Vertex Pharmaceuticals was already an enthusiastic backer of very early gene editing projects, with deals in place with the likes of Crispr Therapeutics and Arbor Biotechnologies. The group spread its bets even further today, signing up another Crispr player, Mammoth Biosciences, for $41m up front.
The agreement involves in vivo gene editing but other details are thin on the ground – the companies will not even say which diseases they are looking at. Still, Mammoth’s co-founder and chief scientific officer, Lucas Harrington, tells Evaluate Vantage that, in general, the group is focused on potential one-time cures rather than redoseable therapies, which could give some clues.
The smaller the better?
Privately-held Mammoth’s unique selling point is that it has created “ultra-small” Crispr systems based around enzymes such as Cas14 and Casɸ, both of which the group licensed from the lab of another co-founder, the Crispr pioneer Jennifer Doudna.
By contrast, the large size of SpCas9, the most widely used Crispr enzyme, can make it tricky to package up for delivery alongside a guide RNA. This is particularly relevant for AAV viral vectors, which have a limit on the size of the cargo they can carry.
“SpCas9 is about 1,370 amino acids. Some of the systems we’ve discovered are less than 500 – some of them around 400,” says Mr Harrington. “You don’t have the same payload restrictions as with SpCas9.”
Of course, there are other ways to deliver gene editing machinery and, as well as viral vectors, Mammoth is working on non-viral methods such as lipid nanoparticles (LNPs).
Although LNPs do not have the same size restrictions as AAVs, there are still advantages to using small cargoes with the former, for example durability and consistency, according to Mr Harrington. “Also, if your cargo is a quarter or a third of the size, you can now fit three times the number of molecules in there, so you can get dosing efficiencies as well.”
Mammoth and Vertex are not saying which delivery method or methods the partnership covers.
Another advantage Mammoth claims is the high accuracy of its systems, which could minimise off-target effects, although Mr Harrington will not give more details about how the company has achieved this.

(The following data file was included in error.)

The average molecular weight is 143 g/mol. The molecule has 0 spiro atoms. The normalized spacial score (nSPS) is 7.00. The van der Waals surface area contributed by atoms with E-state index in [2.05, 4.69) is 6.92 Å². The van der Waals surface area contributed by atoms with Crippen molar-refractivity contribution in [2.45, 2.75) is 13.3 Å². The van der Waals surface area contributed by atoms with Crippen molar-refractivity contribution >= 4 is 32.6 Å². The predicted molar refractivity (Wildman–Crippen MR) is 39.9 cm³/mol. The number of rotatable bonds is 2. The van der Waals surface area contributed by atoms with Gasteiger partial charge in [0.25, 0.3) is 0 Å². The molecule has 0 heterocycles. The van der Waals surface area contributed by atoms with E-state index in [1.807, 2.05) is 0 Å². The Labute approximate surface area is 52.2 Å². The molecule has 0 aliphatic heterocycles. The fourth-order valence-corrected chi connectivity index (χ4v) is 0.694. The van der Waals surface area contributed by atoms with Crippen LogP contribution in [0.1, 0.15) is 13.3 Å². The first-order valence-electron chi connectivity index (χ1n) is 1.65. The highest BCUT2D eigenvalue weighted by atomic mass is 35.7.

Neither will he say when the Vertex-partnered projects might go into the clinic.
On intellectual property, however, he is more forthcoming. Mr Harrington believes that Mammoth can sidestep the legal battle that has ensnared the original Crispr/Cas9 players. “We’ve worked very hard on making sure our systems are much cleaner in terms of IP than the original Cas9.”
There is clearly excitement around Mammoth: the group raised a $150m series D in September, giving it unicorn status. And today’s deal with Vertex provides further validation.
But the group now has to make sure it doesn’t get lost among Vertex’s growing roster of gene editing partners. On this point, Mr Harrington says: “There are a lot of diseases out there, and it’s not one size fits all. Many diseases require specialised Crispr systems, and that’s what Mammoth brings.”
|Vertex’s advanced therapy collaborations|
|Mammoth Biosciences||Ultra-small Crispr systems for in vivo gene editing||Two undisclosed rare diseases||$41m up front, $650m milestones||Oct 2021|
|Arbor Biotechnologies||Crispr-edited ex vivo cell therapies||T1DM, SCD & beta-thal||Up to $1.2bn||Aug 2021|
|Gene editing||CF & “four other diseases”||Not disclosed||Jan 2019|
|Crispr Therapeutics||Crispr/Cas9-edited ex vivo cell therapy (CTX001)||SCD & beta-thal||$900m up front, $200m milestones||Apr 2021|
|Crispr/Cas9-based therapies||DMD & DM1||$175m up front||Jun 2019|
|Crispr/Cas9-edited ex vivo cell therapy (CTX001)||SCD & beta-thal||Any new terms undisclosed||Dec 2017|
|Crispr/Cas9-based therapies||CF, SCD & other diseases||$105m up front, $420m milestones on any project licensed in||Oct 2015|
|Moderna||Gene editing via mRNA||CF||$75m up front, $380m milestones||Sep 2020|
|mRNA therapeutics||CF||$40m up front, $275m milestones||Jul 2016|
|Affinia Therapeutics||AAV vectors for gene therapy||DMD, DM1 & CF||Up to $1.6bn||Apr 2020|
|CF=cystic fibrosis; DM1=myotonic dystrophy type 1; DMD: Duchenne muscular dystrophy; SCD=sickle cell disease; T1DM=type 1 diabetes. Source: Evaluate Pharma & company releases.|
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